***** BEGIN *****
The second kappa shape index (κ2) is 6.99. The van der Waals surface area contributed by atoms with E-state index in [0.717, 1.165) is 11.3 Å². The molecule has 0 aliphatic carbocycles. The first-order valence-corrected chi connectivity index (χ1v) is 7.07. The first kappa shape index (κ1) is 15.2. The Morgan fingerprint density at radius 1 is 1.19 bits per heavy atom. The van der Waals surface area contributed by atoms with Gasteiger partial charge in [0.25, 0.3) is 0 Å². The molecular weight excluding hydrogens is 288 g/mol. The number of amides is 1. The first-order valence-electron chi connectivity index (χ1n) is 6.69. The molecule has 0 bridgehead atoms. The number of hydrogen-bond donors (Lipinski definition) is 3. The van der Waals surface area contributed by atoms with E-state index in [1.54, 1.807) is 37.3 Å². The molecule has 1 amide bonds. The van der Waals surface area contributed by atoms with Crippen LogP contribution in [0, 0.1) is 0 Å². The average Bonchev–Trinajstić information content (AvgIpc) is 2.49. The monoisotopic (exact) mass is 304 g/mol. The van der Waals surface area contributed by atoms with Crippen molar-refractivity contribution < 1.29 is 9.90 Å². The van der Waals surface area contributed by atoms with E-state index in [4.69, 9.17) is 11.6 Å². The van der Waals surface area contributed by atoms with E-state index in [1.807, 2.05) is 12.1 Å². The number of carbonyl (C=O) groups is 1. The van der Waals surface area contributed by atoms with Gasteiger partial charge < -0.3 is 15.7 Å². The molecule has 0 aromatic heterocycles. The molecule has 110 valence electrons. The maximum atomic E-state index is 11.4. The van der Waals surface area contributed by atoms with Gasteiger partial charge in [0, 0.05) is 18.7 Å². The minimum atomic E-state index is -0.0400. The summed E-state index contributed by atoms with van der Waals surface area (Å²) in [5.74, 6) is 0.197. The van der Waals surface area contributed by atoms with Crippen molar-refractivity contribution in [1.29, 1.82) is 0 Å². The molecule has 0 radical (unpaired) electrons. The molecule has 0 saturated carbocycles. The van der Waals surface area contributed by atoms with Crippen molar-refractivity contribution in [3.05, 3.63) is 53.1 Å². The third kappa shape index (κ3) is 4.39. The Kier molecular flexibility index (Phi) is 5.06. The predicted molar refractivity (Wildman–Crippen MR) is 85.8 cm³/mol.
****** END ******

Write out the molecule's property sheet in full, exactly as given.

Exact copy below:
The second kappa shape index (κ2) is 6.99. The van der Waals surface area contributed by atoms with E-state index in [0.717, 1.165) is 11.3 Å². The molecule has 0 aliphatic carbocycles. The first-order valence-corrected chi connectivity index (χ1v) is 7.07. The first kappa shape index (κ1) is 15.2. The Morgan fingerprint density at radius 1 is 1.19 bits per heavy atom. The van der Waals surface area contributed by atoms with Gasteiger partial charge in [0.25, 0.3) is 0 Å². The molecular weight excluding hydrogens is 288 g/mol. The number of amides is 1. The first-order valence-electron chi connectivity index (χ1n) is 6.69. The molecule has 0 bridgehead atoms. The number of hydrogen-bond donors (Lipinski definition) is 3. The van der Waals surface area contributed by atoms with E-state index in [1.54, 1.807) is 37.3 Å². The molecule has 1 amide bonds. The van der Waals surface area contributed by atoms with Crippen LogP contribution in [0, 0.1) is 0 Å². The average Bonchev–Trinajstić information content (AvgIpc) is 2.49. The monoisotopic (exact) mass is 304 g/mol. The van der Waals surface area contributed by atoms with Crippen molar-refractivity contribution < 1.29 is 9.90 Å². The van der Waals surface area contributed by atoms with E-state index in [4.69, 9.17) is 11.6 Å². The van der Waals surface area contributed by atoms with E-state index in [1.807, 2.05) is 12.1 Å². The number of carbonyl (C=O) groups is 1. The van der Waals surface area contributed by atoms with Gasteiger partial charge < -0.3 is 15.7 Å². The molecule has 0 aromatic heterocycles. The molecule has 110 valence electrons. The maximum atomic E-state index is 11.4. The van der Waals surface area contributed by atoms with Gasteiger partial charge in [0, 0.05) is 18.7 Å². The minimum atomic E-state index is -0.0400. The summed E-state index contributed by atoms with van der Waals surface area (Å²) in [5.74, 6) is 0.197. The van der Waals surface area contributed by atoms with Crippen molar-refractivity contribution in [1.29, 1.82) is 0 Å². The molecule has 0 radical (unpaired) electrons. The molecule has 0 saturated carbocycles. The van der Waals surface area contributed by atoms with Crippen molar-refractivity contribution in [3.05, 3.63) is 53.1 Å². The third kappa shape index (κ3) is 4.39. The Kier molecular flexibility index (Phi) is 5.06. The predicted molar refractivity (Wildman–Crippen MR) is 85.8 cm³/mol.